In this article we are going to examine Alternative Dispute Resolution For Construction ADR.
This simply means that we are going to examine briefly all of the traditional forms of solving a dispute in the construction industry plus all of the non-traditional or Alternative forms.
It is important to note that we mentioned several forms of dispute resolution that we have not examined in detail because they are well, not relevent for the UK Construction Industry but we have included them as a list if you want to research them yourselves out of interest.
We at Stravelles have an online course in Adjudication that you might be interested in.
Traditional speaking, when a dispute occurs in a construction Contract negotiation is the first form of dispute resolution. After that, the courts process is probably the next most popular because most lay people understand the process — i.e. you appoint a legal representative and ‘you have your day in court’.
However these are probably the two polar opposite, extreme ends of the construction dispute resolution spectrum. Negotiation can be a friendly, fun chat and the courts process can be a cold, formal battle.
There are several other forms of dispute resolution techniques that are between these two polar opposites including:
When a construction contract is prepared, a clause identifying the chosen agreed form of dispute resolution is normally included. This reduces any guesswork post-contract. If the contract says Arbitration then the form of dispute resolution will be Arbitration. However, because parties to a construction contract generally have a statutory right to refer a dispute to adjudication then Adjudication is always an option.
In this article we are going to go through each option and consider its merits.
In litigation in the courts system an aggrieved party hires a legal representative like a solicitor to apply for satisfaction through the courts. It is a long, expensive process and is a drain on the persons cash-flow with no guaranteed end or success.
In construction this process is to be avoided at all costs.
This is a simple concept. One party hires a qualified mediator who assists both parties to reach a mutually acceptable agreement. Once an agreement is reached it is turned into a written agreement and signed to form a legally binding document. There are several forms of mediation.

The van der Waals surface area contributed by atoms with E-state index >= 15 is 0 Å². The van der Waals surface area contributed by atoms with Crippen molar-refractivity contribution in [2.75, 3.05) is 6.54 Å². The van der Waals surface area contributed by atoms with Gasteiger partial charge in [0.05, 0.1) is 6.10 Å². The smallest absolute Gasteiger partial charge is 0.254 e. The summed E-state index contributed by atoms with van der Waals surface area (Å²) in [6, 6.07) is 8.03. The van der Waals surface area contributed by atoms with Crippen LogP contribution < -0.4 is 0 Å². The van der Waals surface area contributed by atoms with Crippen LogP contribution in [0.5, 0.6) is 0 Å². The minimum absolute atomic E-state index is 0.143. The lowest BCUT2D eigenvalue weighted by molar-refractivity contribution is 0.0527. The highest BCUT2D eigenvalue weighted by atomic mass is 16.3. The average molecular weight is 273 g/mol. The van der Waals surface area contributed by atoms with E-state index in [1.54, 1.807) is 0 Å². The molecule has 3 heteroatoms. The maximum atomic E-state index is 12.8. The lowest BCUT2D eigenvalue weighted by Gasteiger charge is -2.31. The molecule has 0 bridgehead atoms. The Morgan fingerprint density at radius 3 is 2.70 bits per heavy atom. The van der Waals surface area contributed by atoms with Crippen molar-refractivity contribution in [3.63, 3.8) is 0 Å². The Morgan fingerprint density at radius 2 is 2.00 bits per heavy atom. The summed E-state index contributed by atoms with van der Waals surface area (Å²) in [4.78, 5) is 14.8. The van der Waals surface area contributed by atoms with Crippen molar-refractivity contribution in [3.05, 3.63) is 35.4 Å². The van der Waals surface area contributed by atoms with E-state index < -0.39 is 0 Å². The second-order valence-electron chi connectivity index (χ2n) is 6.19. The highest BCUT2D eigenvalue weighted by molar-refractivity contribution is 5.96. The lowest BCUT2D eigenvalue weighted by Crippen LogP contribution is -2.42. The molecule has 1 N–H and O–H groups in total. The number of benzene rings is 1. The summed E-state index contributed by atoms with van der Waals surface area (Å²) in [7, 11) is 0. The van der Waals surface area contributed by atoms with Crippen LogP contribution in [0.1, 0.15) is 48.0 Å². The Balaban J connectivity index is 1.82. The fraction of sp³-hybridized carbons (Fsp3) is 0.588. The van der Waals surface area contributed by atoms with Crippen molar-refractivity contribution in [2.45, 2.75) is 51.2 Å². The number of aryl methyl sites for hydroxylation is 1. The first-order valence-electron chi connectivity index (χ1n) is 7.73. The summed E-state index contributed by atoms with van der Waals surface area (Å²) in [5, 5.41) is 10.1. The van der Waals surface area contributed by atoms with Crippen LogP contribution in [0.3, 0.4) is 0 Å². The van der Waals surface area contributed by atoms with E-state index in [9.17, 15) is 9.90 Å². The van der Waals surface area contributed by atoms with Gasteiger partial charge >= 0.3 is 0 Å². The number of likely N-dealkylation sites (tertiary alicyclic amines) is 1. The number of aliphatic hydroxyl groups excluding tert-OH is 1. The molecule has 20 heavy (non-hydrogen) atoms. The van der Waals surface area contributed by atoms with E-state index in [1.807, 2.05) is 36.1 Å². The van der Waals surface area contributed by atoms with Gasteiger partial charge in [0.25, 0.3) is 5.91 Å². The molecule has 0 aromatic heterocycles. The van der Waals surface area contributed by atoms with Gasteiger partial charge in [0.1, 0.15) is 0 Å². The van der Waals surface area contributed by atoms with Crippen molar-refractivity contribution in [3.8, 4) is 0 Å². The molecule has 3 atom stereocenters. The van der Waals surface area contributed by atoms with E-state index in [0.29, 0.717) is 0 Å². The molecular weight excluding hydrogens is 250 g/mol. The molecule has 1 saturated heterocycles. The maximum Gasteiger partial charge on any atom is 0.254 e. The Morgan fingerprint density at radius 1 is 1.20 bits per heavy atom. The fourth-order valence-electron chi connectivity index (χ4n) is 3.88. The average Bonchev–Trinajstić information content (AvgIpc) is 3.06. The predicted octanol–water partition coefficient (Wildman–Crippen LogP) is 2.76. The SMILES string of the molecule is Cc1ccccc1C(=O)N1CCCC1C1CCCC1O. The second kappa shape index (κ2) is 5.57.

However, this process is not binding,
This process is just like mediation but the Conciliator attempts to actively solve the issue by putting forward potential solutions to the process.
This process is not binding.
Construction adjudication is where a specific dispute is referred to an independent third party called an Adjudicator. This Adjudicator then reviews all of the arguments and issues a binding decision with 28 days of the dispute being referred to the Adjudicator. Almost all parties to a construction contracts in the UK have the statutory (cannot be contracted out of) right to refer a dispute to Adjudication.
The decision is binding and enforceable and thus guarantees the quick resolution of disputes and continuation of fair payment between parties.
While both parties must comply with the decision in the interim short-term, either party can revisit the issue in the long-term through Arbitration or the courts process.
This form of dispute resolution sees a third party professional judge the dispute and issue a binding decision. It mimics the court process and can therefore be long, drawn out, expensive and so on.
It is still useful for deciding very complex disputes but has been increasingly replaced by Adjudication.
These are valid forms of dispute resolution and we include them for reference. But we don’t see them as relevant in the UK construction industry or their best attributes have already being utilised by Adjudication.
A lot of these forms of dispute resolution depend on a genuine willingness of both parties to reach an agreement. Well, if both parties really wanted to agree then they could negotiate for free?
We like the ideas of Nr.9 Dispute board which is where a large construction project appoints a board of representatives that agree issues as they come up. All contractual parties have equal representation and there is also independent members of the board. This should help pro-actively solved disputes before they get out of hand. Its only feasible for large construction projects that have the budget to compensate these people.
As the contract is being drafted there is the opportunity to select which form of dispute resolution you wish to use. Now, you already have the statutory right to Adjudication but you may want to specify which nominating board you wish to appoint an Adjudicator.
So, this is our opinion. We recommend go for Adjudication as its probably the most simplest form of ADR to understand and is fast and economical compared to all other processes apart from negotiation.
Always try negotiation first and then move to Adjudication if that fails. Mediation and Conciliation are interesting processes but really if you cannot agree an issue through negotiation then will a third party with no power be able to help get you over the line?
Adjudication included the third party element but also gives the Adjudicator the power to make a fast decision that keeps the construction project on track.
We feel (and again, this is just our opinion) that in construction Arbitration has had its day for all but the most complex disputes. And the courts process is quite simply an exercise in masochism and cash-flow destruction.
So our recommendation is 1) Negotiation 2) Adjudication and then 3) Construction and Technology court if the losing party will not abide by the Adjudicators decision.